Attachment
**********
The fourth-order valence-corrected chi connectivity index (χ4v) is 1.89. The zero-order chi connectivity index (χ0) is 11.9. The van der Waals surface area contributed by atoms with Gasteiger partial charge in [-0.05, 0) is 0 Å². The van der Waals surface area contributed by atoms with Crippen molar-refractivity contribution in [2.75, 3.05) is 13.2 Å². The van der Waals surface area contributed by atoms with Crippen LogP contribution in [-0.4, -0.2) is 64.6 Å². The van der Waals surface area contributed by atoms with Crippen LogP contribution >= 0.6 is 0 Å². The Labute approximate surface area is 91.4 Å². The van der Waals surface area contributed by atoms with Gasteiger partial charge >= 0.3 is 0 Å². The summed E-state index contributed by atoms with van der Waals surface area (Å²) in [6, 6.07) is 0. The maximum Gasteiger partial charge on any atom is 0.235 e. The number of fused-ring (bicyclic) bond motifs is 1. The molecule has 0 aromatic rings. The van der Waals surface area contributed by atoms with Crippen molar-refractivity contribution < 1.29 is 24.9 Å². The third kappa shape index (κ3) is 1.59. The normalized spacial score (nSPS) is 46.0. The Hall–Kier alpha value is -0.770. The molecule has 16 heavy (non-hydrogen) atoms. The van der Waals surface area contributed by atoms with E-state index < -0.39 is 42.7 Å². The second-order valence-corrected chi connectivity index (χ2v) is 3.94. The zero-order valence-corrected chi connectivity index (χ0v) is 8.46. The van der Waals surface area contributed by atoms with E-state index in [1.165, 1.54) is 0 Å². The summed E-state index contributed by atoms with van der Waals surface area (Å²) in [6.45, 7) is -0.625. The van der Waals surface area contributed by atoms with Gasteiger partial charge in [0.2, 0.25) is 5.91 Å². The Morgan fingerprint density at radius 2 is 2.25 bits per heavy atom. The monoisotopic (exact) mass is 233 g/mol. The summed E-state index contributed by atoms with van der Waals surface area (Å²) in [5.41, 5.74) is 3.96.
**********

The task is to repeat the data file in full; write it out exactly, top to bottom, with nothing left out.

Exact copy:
The fourth-order valence-corrected chi connectivity index (χ4v) is 1.89. The zero-order chi connectivity index (χ0) is 11.9. The van der Waals surface area contributed by atoms with Gasteiger partial charge in [-0.05, 0) is 0 Å². The van der Waals surface area contributed by atoms with Crippen molar-refractivity contribution in [2.75, 3.05) is 13.2 Å². The van der Waals surface area contributed by atoms with Crippen LogP contribution in [-0.4, -0.2) is 64.6 Å². The van der Waals surface area contributed by atoms with Crippen LogP contribution >= 0.6 is 0 Å². The Labute approximate surface area is 91.4 Å². The van der Waals surface area contributed by atoms with Gasteiger partial charge >= 0.3 is 0 Å². The summed E-state index contributed by atoms with van der Waals surface area (Å²) in [6, 6.07) is 0. The maximum Gasteiger partial charge on any atom is 0.235 e. The number of fused-ring (bicyclic) bond motifs is 1. The molecule has 0 aromatic rings. The van der Waals surface area contributed by atoms with Crippen molar-refractivity contribution < 1.29 is 24.9 Å². The third kappa shape index (κ3) is 1.59. The normalized spacial score (nSPS) is 46.0. The Hall–Kier alpha value is -0.770. The molecule has 16 heavy (non-hydrogen) atoms. The van der Waals surface area contributed by atoms with E-state index < -0.39 is 42.7 Å². The second-order valence-corrected chi connectivity index (χ2v) is 3.94. The zero-order valence-corrected chi connectivity index (χ0v) is 8.46. The van der Waals surface area contributed by atoms with E-state index in [1.165, 1.54) is 0 Å². The summed E-state index contributed by atoms with van der Waals surface area (Å²) in [6.45, 7) is -0.625. The van der Waals surface area contributed by atoms with Gasteiger partial charge in [0.2, 0.25) is 5.91 Å². The Morgan fingerprint density at radius 2 is 2.25 bits per heavy atom. The monoisotopic (exact) mass is 233 g/mol. The summed E-state index contributed by atoms with van der Waals surface area (Å²) in [5.41, 5.74) is 3.96.